Mr Kamalvandi continued that Iran needs 5% enrichment for its nuclear power plant in the southern Iranian port of Bushehr and it also needs 20% enrichment for a Tehran research reactor.
He added that Tehran will only increase uranium enrichment levels “based on the country’s needs” and that it would continue to allow the UN to inspect its nuclear facilities for the time being.
Mr Kamalvandi spoke to Iranian journalists in a news conference at the country’s Arak heavy water nuclear reactor.
Such reactors produce plutonium that can be used in nuclear weapons.
Iran, under the nuclear deal, had reconfigured the facility to address Western concerns on that issue.
However, Mr Kamalvandi said the country could rebuild the facility to make it produce plutonium.
What is uranium enrichment?
Enriching a supply of uranium means boosting its concentration of the type of uranium that can power a nuclear reaction.
Depending on how much uranium is enriched, it can be used to fuel nuclear reactors, or can be turned into chemical weapons.
Iran maintains its nuclear programme is for peaceful purposes.
What has the UK said?
Downing Street said "all options" would be examined if Iran breached the terms of the Joint Comprehensive Plan of Action (JCPOA) deal.
"We have been clear about our concern at Iranian plans to reduce compliance with the JCPOA," a spokesperson for the Prime Minister said.
"Should Iran cease meeting its nuclear commitments, we would then look at all options available to us."
Foreign Secretary Jeremy Hunt also warned there is a "great risk" of a drift to war due to Iran's activities in the region following the attacks last week in the Gulf on two oil tankers.
What have other countries said?
In Brussels on Monday, European Union foreign ministers said they were still looking for more information on who might be behind the incident involving the tankers.
Germany and others insisted they need a clearer picture before wading into a diplomatic conflict which could have serious implications in the Middle East.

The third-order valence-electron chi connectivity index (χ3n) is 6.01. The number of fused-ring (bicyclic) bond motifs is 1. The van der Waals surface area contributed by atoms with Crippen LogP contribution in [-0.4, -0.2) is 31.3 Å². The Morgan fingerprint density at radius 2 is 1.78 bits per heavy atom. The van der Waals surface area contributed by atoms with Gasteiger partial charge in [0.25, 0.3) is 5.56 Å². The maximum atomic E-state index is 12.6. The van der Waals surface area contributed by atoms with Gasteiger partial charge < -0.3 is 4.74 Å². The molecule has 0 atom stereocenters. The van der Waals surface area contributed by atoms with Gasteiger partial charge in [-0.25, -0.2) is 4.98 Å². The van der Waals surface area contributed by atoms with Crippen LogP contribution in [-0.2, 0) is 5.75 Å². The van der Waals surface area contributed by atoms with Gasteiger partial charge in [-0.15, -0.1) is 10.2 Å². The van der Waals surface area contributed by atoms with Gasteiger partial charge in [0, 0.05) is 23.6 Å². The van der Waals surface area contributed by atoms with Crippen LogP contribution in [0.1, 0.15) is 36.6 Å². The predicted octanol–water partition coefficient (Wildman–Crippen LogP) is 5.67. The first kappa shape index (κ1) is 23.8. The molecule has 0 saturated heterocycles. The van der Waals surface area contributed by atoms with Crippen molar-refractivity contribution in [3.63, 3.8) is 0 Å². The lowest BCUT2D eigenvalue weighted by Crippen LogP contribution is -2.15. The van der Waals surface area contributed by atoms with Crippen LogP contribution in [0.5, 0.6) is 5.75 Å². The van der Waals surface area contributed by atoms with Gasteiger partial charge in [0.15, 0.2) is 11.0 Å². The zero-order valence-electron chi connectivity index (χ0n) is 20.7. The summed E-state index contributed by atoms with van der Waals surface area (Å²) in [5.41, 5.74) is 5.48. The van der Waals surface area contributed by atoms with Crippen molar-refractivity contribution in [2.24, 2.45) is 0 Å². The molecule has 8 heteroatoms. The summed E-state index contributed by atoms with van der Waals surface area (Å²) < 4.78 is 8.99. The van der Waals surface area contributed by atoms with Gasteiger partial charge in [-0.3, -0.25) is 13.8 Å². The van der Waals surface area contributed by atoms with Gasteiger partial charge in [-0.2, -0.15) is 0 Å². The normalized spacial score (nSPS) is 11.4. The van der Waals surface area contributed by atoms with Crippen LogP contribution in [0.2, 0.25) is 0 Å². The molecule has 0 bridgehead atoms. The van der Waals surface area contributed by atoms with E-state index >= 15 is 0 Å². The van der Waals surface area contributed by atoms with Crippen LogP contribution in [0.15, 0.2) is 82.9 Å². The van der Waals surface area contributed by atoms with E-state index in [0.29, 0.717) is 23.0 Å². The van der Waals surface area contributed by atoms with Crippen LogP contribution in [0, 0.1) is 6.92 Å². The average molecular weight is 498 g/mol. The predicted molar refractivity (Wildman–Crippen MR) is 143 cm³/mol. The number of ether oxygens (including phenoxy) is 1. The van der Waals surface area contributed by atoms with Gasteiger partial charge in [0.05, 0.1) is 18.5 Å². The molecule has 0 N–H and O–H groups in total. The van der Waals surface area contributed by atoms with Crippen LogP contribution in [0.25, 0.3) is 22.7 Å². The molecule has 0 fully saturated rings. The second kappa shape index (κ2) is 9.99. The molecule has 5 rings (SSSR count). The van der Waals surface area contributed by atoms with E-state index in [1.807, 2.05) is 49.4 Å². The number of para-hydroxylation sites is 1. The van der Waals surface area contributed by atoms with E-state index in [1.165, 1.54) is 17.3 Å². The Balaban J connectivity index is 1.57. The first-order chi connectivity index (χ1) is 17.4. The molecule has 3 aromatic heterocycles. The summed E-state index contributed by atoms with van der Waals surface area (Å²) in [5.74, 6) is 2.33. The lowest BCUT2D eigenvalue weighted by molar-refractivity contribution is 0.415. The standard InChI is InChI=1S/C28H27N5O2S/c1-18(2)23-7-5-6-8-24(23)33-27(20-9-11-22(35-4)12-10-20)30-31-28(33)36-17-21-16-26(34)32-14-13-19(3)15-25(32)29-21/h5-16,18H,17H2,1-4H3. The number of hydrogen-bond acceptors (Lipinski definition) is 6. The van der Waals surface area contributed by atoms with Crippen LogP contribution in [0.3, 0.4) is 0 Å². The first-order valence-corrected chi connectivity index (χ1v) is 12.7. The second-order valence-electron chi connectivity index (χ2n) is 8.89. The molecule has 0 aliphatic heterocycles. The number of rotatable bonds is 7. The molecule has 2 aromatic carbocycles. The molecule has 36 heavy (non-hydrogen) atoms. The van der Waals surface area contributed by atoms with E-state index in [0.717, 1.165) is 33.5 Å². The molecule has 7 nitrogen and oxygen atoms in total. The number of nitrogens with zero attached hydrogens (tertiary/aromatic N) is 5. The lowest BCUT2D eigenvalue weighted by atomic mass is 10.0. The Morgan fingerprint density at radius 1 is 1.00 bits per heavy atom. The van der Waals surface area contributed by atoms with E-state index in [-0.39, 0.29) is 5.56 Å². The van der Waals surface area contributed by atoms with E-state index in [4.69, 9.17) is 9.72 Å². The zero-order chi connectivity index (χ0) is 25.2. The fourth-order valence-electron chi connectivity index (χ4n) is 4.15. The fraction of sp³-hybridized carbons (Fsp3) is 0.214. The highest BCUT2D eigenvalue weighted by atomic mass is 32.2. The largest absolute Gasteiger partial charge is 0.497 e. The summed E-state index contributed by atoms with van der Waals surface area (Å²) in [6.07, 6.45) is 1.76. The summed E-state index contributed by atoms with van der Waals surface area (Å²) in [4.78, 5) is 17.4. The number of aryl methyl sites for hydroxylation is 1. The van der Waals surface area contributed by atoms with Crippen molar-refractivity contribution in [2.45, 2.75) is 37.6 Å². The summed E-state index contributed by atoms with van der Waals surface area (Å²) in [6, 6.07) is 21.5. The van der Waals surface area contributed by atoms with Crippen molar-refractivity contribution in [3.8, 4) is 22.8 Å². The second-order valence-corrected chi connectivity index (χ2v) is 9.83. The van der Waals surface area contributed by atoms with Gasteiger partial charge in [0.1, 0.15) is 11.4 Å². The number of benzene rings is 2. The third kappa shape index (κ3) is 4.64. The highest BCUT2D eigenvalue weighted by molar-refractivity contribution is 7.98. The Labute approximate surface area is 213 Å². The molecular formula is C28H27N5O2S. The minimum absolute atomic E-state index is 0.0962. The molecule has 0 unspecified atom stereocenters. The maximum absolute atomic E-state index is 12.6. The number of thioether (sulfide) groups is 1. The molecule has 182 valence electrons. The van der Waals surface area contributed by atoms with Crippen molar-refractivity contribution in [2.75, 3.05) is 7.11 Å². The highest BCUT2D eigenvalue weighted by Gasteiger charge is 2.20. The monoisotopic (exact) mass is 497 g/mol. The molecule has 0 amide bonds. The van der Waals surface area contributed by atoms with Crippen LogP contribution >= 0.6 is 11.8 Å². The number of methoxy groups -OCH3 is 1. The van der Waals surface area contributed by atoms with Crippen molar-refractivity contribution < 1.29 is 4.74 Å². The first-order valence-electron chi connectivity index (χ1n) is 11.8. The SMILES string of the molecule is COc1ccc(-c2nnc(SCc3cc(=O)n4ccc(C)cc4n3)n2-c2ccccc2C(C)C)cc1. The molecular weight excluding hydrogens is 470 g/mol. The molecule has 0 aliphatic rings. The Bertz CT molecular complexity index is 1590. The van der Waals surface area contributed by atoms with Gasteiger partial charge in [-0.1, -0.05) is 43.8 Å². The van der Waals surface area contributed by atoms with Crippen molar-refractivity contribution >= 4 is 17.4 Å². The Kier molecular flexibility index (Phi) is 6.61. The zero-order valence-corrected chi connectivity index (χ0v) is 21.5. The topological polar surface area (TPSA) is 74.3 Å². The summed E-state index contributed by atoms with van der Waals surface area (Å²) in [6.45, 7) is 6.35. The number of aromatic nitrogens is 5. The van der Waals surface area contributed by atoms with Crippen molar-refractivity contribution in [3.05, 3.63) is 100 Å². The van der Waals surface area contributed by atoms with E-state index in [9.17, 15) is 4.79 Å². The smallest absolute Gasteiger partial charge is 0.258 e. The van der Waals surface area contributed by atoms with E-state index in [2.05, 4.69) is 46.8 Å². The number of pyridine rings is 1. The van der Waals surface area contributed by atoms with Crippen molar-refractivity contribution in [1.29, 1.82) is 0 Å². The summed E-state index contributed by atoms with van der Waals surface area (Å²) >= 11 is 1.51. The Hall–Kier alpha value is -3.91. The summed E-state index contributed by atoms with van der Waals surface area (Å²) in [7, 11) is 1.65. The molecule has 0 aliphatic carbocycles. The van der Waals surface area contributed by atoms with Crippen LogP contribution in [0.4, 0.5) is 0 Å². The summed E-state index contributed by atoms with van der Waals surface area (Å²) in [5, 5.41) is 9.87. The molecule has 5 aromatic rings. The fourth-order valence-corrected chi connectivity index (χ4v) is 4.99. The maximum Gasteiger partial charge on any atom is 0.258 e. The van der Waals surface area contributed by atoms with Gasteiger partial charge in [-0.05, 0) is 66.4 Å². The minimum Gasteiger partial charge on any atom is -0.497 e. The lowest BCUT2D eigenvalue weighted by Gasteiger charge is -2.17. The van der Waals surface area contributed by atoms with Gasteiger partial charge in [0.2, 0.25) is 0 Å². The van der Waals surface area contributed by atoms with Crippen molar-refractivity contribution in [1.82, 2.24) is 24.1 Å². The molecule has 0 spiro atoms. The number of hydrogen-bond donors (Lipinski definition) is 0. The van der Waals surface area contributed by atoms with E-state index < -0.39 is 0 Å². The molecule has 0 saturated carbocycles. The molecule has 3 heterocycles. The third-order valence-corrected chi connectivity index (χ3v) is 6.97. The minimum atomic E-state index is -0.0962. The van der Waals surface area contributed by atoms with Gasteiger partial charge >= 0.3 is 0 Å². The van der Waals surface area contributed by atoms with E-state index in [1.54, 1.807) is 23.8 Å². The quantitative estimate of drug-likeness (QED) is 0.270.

German foreign minister Heiko Maas said that US and British intelligence needs to be compared with other information from allies.
“We have to be very careful,” he said.
EU foreign policy chief Federica Mogherini said it was not a time to jump to action without proper information.
“The maximum restraint and wisdom should be applied,” she said ahead of the monthly foreign ministers meeting in Luxembourg.
What about the oil tanker attacks last week, have they further soured relations?
Meanwhile, a series of mysterious attacks have targeted oil tankers and Iranian-backed Houthi rebels in Yemen have launched a series of drone and missile attacks on Saudi Arabia.
Iran's announcement on Monday comes in the wake of apparent attacks on oil tankers last week in the Middle East, assaults that Washington has blamed on Iran.
While Iran has denied being involved, it has used mines in the past against commercial traffic around the crucial Strait of Hormuz, through which a fifth of the world’s crude oil passes.
The US alleges Iran used limpet mines to target two tankers last Thursday, pointing to black-and-white footage it captured that American officials describe as an Iranian Revolutionary Guard vessel removing an unexploded mine from the Japanese-operated tanker Kokuka Courageous, one of the two ships that were targeted.
The Japanese tanker’s owner said its crew described “flying objects” as having targeted the vessel.